Had lunch and was walking back to the hangar and the westerly hit. 25 to 30 knots on the ground blowing leaves & dust everywhere & the temperature had risen to 36 deg from mid 20s earlier. Blew like crazy till I drove home.

 

Fantastic flight & today I got the timing dead right.

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Last trip was from Yarram-Leongatha-Yarram, not far, but I’m sure you know haw long the drill is, getting the bird out the hangar, re fuelling, pre flight, daily coffee, catchup with mates…plus the Gazelle is known by many…but will never be known for it’s cruise speed! However, it was a lovely day, Southern Gippsland is a lovely area, and coastline. We have had good rain, so the countryside is a bright emerald green, like flying over Ireland. Smooth air generally. Gosh but wind farms are butt ugly….sorry but they are. Look like some horrible alien invasion fleet planted on the landscape. 
Leangatha is interesting, lots of hangars going up and re-surfacing of the main apron. Crop sprayer training quite busy. Nice big grass parking ares

a. Rain has made the ground quite soft however. Saw a very nice retro looking Pietenpol in Ray’s hangar and a sad sight. One of my favourite aircraft, a C177 Cardinal, looking sorry for itself long grass growing under it, in the parking area. You gotta wonder the circumstances that lead to such a nice machine standing idle. After lunch, I went out to get going and I decided to pull her forward out of these small trenches the tyres had sunk into due soft ground. Otherwise full power to taxi….or full power….no taxi….followed by red face! Flight back was fun and scenic. Shot two circuits at Yarram, so there were my 90 days three landings ticked! Then put her to bed, followed by another coffee and catch up with mates! Drove home with that nice satisfied feeling, the itch well and truly scratched for the next three days anyway!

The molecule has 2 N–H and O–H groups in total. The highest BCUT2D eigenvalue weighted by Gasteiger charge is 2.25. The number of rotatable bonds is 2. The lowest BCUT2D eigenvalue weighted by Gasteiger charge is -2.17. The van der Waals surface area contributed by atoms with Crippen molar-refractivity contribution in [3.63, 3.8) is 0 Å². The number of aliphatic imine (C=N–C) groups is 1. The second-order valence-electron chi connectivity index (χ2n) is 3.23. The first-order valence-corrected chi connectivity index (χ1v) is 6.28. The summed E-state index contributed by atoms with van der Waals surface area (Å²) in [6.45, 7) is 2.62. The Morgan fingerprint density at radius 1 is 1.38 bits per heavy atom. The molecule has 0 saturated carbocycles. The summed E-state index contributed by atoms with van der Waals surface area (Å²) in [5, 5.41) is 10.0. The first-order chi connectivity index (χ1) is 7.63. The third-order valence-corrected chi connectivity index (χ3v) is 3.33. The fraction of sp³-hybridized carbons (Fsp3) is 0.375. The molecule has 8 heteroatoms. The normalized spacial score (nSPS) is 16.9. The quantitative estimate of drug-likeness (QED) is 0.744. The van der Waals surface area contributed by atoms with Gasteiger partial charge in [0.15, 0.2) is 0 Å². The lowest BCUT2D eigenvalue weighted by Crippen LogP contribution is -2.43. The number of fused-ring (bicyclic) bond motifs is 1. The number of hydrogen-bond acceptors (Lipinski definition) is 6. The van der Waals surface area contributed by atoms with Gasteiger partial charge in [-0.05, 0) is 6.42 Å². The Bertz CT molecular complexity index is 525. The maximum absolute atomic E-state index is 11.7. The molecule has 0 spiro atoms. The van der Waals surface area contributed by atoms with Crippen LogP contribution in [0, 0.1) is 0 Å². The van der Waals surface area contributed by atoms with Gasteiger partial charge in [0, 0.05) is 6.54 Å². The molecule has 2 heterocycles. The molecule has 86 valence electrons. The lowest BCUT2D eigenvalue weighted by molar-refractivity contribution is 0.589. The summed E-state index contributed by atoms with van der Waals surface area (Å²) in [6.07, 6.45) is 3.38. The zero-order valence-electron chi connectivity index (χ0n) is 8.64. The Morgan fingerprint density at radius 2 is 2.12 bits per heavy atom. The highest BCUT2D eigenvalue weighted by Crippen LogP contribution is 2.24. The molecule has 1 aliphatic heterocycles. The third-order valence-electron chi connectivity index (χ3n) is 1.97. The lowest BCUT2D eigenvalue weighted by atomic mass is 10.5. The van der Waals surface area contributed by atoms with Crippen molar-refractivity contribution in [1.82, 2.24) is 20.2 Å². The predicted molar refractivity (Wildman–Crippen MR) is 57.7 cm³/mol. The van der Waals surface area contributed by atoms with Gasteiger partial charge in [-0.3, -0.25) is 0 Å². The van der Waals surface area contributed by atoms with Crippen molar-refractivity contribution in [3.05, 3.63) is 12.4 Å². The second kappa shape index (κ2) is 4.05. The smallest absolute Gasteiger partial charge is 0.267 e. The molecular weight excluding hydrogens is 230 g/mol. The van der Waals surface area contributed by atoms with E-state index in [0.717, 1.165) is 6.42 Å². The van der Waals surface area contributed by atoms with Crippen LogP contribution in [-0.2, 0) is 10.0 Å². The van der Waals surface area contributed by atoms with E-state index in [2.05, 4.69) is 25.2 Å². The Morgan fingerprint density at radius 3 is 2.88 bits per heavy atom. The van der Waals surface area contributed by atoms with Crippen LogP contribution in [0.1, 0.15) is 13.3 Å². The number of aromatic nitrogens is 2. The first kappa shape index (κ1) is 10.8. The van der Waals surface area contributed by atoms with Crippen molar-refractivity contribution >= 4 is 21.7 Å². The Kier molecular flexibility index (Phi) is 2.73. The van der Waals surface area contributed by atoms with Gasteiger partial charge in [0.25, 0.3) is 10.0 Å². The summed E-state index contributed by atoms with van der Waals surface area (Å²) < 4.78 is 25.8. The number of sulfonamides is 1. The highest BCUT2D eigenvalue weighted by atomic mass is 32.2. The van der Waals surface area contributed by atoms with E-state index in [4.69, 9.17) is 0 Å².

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Gippy is a nice area to drive around in a plane. Used to enjoy flying along the 90 mile beach, start past LKE then do a U turn at MCO, all at 501’😉

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Would be a great area to fly a Searay or similar amphib’. 

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Beautiful day for for guilt free flying now that lock down has ended. First the RV which seemed almost scary fast, having not flown it for a while. Then the Musketeer, more like a favourite pair of shoes, very comfortable. The crops look amazing except the flooded bits but we will take that. Will finish the day with a thruster flight.